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FOR IMMEDIATE RELEASE: Local Ranch and Conservation Agencies Receive California Healthy Soils Award
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FOR IMMEDIATE RELEASE
Contact Allegra Roth
Community Environmental Council
(805) 963-0583 x.104
aroth@cecmail.org

Local Ranch and Conservation Agencies Receive California Healthy Soils Award 

Local efforts to combat climate change bolstered

March 13, 2018 SANTA BARBARA, CA – The Community Environmental Council (CEC), Cachuma Resource Conservation District (CRCD), and Ted Chamberlin Ranch have been awarded a major statewide grant to scale-up and expand a regenerative agriculture research pilot underway on the Chamberlin Ranch in Los Olivos.

The award comes from the California Department of Food and Agriculture 2017 Healthy Soils Program, which aims to build soil carbon. This practice effectively pulls excess carbon from the air and stores it instead in the soil – reducing agricultural greenhouse gas (GHG) emissions.

Sigrid Wright, CEO/Executive Director of CEC, commented, “This is a huge win for our community as we seek ways to rapidly drawdown excess carbon and mitigate the worst impacts of climate change, which recent disastrous events in our County have made even more relevant.”

The collaborative project between CEC, CRCD and Chamberlin Ranch is officially titled "Scaling Up Carbon Farming on Central Coast Rangelands," and assesses the feasibility of compost application on grazed rangeland to increase soil health and mitigate greenhouse gas emissions. 

Together with a large, diverse set of local and international partners, CEC, CRCD and the Chamberlin Ranch will use the grant over the next three years to 1) integrate compost application into a working ranch, 2) garner support for wide-scale adoption of carbon farming practices on agricultural land, and 3) show the potential for the agricultural sector to become both more resilient in the face of climate change and a leader in climate change mitigation.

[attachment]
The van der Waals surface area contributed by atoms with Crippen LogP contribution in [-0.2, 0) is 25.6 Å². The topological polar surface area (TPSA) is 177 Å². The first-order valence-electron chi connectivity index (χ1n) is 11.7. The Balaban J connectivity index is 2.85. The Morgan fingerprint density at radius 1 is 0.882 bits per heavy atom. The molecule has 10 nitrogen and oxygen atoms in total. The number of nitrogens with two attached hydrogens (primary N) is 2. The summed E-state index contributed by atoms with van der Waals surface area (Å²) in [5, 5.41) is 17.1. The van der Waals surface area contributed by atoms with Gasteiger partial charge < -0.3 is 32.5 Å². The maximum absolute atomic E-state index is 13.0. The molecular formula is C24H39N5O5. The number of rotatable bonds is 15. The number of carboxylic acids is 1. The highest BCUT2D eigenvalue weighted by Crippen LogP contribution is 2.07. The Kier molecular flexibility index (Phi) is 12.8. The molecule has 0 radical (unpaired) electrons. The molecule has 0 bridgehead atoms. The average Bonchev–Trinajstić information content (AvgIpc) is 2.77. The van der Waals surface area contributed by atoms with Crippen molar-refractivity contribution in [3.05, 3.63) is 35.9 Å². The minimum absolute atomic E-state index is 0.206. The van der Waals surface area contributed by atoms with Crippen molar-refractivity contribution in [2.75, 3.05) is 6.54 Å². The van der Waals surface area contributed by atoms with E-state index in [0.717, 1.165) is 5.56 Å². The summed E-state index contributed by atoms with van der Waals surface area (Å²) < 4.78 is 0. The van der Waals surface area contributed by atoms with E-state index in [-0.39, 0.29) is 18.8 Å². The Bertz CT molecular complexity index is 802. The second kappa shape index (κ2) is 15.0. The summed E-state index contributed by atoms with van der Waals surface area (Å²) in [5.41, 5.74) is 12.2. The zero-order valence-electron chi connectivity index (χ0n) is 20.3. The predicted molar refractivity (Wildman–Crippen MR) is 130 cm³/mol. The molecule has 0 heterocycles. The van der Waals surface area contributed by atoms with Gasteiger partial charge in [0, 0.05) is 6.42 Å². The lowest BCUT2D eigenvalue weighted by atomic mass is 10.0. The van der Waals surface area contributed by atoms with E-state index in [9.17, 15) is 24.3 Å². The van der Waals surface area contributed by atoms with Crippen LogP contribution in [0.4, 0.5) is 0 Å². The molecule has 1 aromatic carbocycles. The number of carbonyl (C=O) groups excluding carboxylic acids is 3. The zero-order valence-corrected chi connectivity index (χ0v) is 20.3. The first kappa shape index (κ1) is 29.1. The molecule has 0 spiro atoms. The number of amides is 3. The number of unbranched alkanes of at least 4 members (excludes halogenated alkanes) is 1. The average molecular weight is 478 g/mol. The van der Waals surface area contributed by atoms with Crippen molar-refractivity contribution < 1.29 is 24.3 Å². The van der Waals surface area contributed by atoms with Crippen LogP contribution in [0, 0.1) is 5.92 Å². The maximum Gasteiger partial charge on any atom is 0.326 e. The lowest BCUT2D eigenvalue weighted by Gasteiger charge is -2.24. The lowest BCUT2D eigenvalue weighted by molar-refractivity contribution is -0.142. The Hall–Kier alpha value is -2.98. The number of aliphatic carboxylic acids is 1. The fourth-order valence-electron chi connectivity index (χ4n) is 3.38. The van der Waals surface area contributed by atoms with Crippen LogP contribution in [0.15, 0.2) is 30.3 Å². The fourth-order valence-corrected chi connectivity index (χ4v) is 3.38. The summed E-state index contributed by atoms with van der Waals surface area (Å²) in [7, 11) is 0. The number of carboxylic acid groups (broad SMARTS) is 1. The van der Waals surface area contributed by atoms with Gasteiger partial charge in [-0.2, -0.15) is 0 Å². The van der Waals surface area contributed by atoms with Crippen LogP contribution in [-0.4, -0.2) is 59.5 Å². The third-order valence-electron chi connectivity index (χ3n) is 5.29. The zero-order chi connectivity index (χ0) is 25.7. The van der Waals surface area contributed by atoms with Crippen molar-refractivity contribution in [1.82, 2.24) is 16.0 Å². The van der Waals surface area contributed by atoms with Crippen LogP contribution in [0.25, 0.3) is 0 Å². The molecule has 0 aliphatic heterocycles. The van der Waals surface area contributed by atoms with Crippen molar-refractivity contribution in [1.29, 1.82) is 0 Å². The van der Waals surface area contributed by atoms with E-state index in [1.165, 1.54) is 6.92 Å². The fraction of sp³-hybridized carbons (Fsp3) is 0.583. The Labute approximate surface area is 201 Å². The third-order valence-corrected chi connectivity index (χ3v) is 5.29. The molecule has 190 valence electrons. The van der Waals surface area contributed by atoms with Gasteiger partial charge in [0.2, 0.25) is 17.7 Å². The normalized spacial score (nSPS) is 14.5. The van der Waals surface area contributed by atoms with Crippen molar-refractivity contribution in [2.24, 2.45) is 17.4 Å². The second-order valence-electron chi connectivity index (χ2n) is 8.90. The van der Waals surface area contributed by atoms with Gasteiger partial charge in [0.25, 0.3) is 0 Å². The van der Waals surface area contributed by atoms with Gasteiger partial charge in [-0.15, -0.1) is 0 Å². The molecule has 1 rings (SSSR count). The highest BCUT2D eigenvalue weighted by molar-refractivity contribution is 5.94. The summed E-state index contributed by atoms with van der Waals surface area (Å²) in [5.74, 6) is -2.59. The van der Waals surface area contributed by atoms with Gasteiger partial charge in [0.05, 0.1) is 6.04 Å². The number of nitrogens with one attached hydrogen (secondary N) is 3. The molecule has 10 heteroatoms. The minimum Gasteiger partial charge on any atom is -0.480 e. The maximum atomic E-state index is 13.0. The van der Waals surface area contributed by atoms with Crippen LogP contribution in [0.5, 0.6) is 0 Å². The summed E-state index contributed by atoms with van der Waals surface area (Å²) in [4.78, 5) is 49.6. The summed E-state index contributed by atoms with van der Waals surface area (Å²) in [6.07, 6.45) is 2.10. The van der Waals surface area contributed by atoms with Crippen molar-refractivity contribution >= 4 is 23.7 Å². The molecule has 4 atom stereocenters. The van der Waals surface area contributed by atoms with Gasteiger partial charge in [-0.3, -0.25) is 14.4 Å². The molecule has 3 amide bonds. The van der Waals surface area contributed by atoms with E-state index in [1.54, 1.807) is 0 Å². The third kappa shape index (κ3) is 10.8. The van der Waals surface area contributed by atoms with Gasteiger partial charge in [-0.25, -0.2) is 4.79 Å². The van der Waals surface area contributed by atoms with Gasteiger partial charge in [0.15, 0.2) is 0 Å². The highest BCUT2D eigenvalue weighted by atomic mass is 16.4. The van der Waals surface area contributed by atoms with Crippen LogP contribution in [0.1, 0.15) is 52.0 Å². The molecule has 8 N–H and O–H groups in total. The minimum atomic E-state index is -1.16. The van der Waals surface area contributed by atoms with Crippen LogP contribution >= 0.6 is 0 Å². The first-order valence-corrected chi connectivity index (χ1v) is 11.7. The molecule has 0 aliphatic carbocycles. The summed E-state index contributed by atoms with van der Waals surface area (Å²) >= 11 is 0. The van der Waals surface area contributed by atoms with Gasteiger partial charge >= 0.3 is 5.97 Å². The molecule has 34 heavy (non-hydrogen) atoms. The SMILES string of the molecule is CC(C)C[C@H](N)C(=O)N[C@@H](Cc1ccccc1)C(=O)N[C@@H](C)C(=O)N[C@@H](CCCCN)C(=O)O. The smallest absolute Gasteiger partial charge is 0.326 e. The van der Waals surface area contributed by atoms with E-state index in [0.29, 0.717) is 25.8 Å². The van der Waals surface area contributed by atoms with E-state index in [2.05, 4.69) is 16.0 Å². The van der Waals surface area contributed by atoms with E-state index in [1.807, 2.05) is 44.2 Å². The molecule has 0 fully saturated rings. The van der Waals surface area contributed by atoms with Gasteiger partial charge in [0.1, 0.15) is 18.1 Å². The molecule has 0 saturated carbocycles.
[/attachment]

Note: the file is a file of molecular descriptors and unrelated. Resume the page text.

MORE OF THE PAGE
“One thing we are looking to test in this pilot are the best methods for helping soil capture the maximum amount of carbon and organic matter,” stated Anna Olsen, who directs CRCD. “Soil that is richer in carbon creates more resilient vegetation and healthier produce, so it’s truly a win for people, the land, and the environment.”

This month CEC, CRCD, Ted Chamberlin Ranch and its partners are holding a kick-off event. Dignitaries – including Senator Hannah-Beth Jackson, Assemblymember Monique Limón, and Santa Barbara County Supervisor Joan Hartmann – ranchers and other stakeholders will gather at the Ted Chamberlin Ranch to learn about the grant program and other opportunities to scale up carbon farming practices. Over the next three years, multiple field days will be held at the Ranch to bring diverse awareness to these opportunities, setting the groundwork for large-scale adoption of carbon farming practices in Santa Barbara County and beyond. The initial phase of work on Ted Chamberlin Ranch was sparked in part by work with the Santa Barbara County Food Action Plan. The initial research phase was funded by the USDA Natural Resources Conservation Service and the Santa Barbara Foundation’s LEAF Initiative.

About Community Environmental Council

Since 1970, CEC has led the Santa Barbara region – and at times California and the nation – in creative solutions to some of the toughest environmental problems. CEC pioneers real life solutions in areas with the most impact on climate change. Our programs – including the annual Santa Barbara Earth Day Festival – provide pathways to clean vehicles, solar energy, resilient food systems, and reduction of single-use plastic. Our commitment to excellence has made CEC one of only three nonprofits in Santa Barbara County to earn the highest possible ratings from both Guidestar and Charity Navigator. Find CEC at CECSB.org and on Facebook.com/CECSB, Instagram.com/CEC_SB and Twitter.com/CECSB.
 

About Cachuma Resource Conservation District

The Cachuma Resource Conservation District was founded in 1944 – one of the first Resource Conservation Districts in California. Their mission is to promote land stewardship ethics that result in long-term, sustainable use of natural resources while protecting and enhancing the environment. The CRCD provides education, technical assistance and large-scale planning, working with many local, state and federal government agencies, non-profit organizations, private landowners and public land managers on an array of programs that promote on the ground voluntary conservation efforts. Learn more at www.rcdsantabarbara.org/.
Our mailing address is:
Community Environmental Council
26 W Anapamu
Second Floor
Santa Barbara, California 93101

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